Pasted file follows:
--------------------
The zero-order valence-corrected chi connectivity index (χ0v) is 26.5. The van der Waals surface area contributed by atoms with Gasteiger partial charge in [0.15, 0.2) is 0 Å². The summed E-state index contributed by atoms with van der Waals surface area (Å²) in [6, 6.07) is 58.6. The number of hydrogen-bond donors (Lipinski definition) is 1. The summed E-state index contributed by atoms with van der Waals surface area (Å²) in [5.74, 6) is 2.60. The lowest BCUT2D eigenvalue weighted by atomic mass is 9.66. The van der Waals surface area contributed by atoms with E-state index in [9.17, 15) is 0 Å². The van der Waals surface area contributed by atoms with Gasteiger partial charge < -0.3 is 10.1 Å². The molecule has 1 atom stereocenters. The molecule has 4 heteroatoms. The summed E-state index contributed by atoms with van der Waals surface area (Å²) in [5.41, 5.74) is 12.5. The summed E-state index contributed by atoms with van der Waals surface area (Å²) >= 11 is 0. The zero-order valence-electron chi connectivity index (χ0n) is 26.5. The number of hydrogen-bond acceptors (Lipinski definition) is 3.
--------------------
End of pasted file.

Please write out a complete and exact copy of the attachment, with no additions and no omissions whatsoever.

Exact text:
The zero-order valence-corrected chi connectivity index (χ0v) is 26.5. The van der Waals surface area contributed by atoms with Gasteiger partial charge in [0.15, 0.2) is 0 Å². The summed E-state index contributed by atoms with van der Waals surface area (Å²) in [6, 6.07) is 58.6. The number of hydrogen-bond donors (Lipinski definition) is 1. The summed E-state index contributed by atoms with van der Waals surface area (Å²) in [5.74, 6) is 2.60. The lowest BCUT2D eigenvalue weighted by atomic mass is 9.66. The van der Waals surface area contributed by atoms with E-state index in [9.17, 15) is 0 Å². The van der Waals surface area contributed by atoms with Gasteiger partial charge < -0.3 is 10.1 Å². The molecule has 1 atom stereocenters. The molecule has 4 heteroatoms. The summed E-state index contributed by atoms with van der Waals surface area (Å²) in [5.41, 5.74) is 12.5. The summed E-state index contributed by atoms with van der Waals surface area (Å²) >= 11 is 0. The zero-order valence-electron chi connectivity index (χ0n) is 26.5. The number of hydrogen-bond acceptors (Lipinski definition) is 3.